Marvel Comics series "What if?" As I read each of the entires I began licking my chops searching for links with announcement that each of these rumored treasures were finally making their way to slabs of vinyl that accompanied by extensive liner notes, images and anecdotes about how and why these treasures weren't released in the first place.
These things can still happen, right? An old man can dream the dreams of a teenager, right?
Friday, March 13, 2015
Revelation Records has just announced it will reissue several classics from their back catalog for this years Record Store Day. Better Than A Thousand, Dag Nasty and Gameface will each get the Record Store Day reissue treatment. The label asks that you check your local record store for details and availability. This year's Record Store Day takes place on Saturday April 18th.
Wednesday, March 11, 2015
At the time, Unite was beginning to get some attention outside of the U.S.
One particular correspondence stuck out for one reason or another. It was a kid by the name Pawel. (Paul for all you stateside types) Though we only exchanged a handful of letters and photographs. It was my first exposure to lesser known HXC bands outside of the states and the knowledge that the Hardcore scene and music I had become very intimate with was effecting kids like me worldwide.
So when someone from the band Sautrus contacted me about reviewing their music on United By Rocket Science. I was particularly happy they were willing to trust the
U.S. Postal Service to securely deliver their labour of love.
On 'Reed: Chapter One' Northern Poland's Sautrus give fans of heavy music more than they bargained for and much more than they could ever hope to get. Taking a sound that as crafted in the late 1960's and giving it somewhat of a facelift. Heavy Doom Rock/Metal with a strong foothold in the Stoner Rock. An overall sound that immediately brings to mind the early days of Black Sabbath with it's Murky and flat out evil approach. Inspiring leads, dark and dirty bass lines and convincingly evil vocals that feel as if they're calling out from the seventh layer of hell.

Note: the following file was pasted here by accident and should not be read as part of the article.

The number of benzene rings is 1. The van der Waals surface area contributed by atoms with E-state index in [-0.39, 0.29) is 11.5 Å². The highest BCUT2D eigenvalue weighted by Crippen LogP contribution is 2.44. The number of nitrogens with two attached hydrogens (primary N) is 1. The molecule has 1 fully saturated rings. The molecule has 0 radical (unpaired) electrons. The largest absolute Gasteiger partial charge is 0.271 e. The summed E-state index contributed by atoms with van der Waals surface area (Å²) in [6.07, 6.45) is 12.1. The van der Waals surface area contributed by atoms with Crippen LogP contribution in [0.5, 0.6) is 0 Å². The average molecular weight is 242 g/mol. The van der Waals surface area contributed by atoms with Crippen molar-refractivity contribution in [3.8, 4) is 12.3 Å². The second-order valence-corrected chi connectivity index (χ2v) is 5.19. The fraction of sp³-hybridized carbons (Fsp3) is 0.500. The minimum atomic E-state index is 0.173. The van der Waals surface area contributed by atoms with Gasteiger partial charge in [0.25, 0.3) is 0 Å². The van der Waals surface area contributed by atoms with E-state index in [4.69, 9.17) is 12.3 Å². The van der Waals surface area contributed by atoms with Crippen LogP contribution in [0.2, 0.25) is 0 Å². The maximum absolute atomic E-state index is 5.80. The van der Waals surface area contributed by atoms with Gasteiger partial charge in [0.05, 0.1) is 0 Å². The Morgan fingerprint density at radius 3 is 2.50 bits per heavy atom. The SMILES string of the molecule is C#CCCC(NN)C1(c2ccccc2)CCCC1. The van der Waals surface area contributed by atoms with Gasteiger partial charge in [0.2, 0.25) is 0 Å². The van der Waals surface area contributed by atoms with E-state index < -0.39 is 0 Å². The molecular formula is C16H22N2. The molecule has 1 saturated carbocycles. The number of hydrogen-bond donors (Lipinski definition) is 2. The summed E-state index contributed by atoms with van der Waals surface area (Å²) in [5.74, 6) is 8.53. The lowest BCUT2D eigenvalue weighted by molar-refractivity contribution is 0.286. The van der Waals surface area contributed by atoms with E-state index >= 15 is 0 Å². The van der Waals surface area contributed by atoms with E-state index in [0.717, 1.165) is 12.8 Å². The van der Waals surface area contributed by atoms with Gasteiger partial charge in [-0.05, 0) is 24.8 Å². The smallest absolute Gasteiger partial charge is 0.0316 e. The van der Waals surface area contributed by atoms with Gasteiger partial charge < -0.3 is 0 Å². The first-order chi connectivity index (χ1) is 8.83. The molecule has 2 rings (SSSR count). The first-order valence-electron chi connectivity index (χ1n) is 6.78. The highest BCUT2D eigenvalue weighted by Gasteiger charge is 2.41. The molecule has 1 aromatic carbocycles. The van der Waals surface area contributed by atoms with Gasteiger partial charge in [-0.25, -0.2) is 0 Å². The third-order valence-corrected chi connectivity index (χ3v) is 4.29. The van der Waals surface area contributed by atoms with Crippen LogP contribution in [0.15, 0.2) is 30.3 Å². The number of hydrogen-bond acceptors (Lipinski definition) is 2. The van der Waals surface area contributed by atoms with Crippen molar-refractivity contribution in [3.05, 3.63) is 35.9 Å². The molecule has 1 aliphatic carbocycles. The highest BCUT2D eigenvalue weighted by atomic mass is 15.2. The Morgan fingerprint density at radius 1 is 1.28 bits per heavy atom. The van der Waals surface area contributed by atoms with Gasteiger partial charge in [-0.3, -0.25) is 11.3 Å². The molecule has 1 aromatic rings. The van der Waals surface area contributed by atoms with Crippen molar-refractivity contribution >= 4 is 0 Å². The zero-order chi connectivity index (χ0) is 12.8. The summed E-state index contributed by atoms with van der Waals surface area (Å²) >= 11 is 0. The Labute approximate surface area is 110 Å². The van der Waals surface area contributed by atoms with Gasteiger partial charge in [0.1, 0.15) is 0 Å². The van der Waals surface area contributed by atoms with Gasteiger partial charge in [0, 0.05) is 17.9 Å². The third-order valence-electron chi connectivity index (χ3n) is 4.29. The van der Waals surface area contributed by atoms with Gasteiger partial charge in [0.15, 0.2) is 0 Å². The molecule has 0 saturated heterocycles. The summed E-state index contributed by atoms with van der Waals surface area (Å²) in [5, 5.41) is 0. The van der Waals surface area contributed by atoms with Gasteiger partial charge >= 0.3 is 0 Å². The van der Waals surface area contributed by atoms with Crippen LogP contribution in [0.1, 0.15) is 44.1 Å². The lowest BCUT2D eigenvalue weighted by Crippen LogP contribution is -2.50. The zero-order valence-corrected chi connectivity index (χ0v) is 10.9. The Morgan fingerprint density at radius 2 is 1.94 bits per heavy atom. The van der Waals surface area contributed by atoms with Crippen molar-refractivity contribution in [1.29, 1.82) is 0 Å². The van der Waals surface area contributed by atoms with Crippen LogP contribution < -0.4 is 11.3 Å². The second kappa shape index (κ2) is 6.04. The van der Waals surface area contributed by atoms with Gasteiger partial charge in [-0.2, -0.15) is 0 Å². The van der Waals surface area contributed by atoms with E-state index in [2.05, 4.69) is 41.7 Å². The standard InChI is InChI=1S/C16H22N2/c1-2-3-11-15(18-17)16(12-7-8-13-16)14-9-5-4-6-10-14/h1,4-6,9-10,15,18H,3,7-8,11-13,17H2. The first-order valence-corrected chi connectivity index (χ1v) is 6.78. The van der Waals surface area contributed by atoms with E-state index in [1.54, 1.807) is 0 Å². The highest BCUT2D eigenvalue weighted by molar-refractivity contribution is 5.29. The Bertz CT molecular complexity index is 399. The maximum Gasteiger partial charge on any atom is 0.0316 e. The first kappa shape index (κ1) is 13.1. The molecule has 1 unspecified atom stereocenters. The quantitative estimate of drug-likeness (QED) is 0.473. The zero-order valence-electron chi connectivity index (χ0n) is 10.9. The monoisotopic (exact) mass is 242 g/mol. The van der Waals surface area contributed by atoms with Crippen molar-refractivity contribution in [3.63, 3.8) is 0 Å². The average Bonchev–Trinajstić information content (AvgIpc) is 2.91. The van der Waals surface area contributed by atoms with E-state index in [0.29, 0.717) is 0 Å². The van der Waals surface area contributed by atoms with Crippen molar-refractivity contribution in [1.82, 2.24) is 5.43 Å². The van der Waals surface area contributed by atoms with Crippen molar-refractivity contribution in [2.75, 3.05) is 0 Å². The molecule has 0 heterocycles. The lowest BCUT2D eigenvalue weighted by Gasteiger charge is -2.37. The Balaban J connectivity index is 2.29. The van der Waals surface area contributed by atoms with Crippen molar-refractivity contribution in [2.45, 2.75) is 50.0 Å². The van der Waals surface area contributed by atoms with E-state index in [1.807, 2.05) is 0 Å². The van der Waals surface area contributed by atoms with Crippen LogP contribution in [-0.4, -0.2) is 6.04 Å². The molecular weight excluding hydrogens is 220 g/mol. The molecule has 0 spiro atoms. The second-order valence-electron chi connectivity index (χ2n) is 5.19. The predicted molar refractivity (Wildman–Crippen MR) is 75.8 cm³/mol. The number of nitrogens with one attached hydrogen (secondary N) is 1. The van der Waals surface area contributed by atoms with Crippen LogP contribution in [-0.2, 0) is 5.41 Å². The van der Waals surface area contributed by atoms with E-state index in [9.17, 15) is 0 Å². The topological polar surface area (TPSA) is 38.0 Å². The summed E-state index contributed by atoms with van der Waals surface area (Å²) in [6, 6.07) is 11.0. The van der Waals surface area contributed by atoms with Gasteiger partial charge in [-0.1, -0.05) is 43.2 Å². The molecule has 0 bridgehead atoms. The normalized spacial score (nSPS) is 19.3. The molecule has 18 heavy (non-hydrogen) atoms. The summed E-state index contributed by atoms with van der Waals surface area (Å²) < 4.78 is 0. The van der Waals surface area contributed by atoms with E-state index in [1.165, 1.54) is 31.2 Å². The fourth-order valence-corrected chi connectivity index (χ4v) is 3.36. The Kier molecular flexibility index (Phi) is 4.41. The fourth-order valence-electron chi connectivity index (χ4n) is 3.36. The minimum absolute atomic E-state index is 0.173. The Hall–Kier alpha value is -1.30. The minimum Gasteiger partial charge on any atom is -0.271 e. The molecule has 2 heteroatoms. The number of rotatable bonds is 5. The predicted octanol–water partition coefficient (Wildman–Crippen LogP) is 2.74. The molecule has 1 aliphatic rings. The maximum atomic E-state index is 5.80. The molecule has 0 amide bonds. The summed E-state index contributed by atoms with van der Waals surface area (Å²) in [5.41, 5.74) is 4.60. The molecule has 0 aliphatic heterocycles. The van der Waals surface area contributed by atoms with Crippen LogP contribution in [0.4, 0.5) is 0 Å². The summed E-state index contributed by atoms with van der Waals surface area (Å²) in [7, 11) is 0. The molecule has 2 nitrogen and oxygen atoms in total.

One of the most surprising and rewarding offerings of the early year. A must for fans of Sabbath, Kyuss and even Kylesa. Very impressive, to say the least. James Damion
Tuesday, March 10, 2015
There's something disjointed and unsettling about this new LP from Dark Ages that I can't quite put my finger on. The vibe of mid west hardcore bands of years gone by is present, but DA has added some odd rhythms and off time syncopation that make this Lp a tough one to pigeon hole.
In all honesty, it has taken a few listens for this record to start making sense to me, but I have found that the records that become long time favorites are often times the records that leave me a bit confused upon initial listen, but for one reason or another keep me coming back for more. I'm thinking that Vapor is going to be one of those records. Now excuse me, I need to go spin this Lp a few more times...Dave G.
Saturday, March 7, 2015
Here's a new song from one United By Rocket Science's favorites Songs For Snakes. This is the last track recorded with Paul Furusho and Chris Heifner. It is the end of an era and the beginning of a new one. Musically it's a strong track. If your a fan of melodic punk rock with hooks and catchy vocals then take notice...Dave G.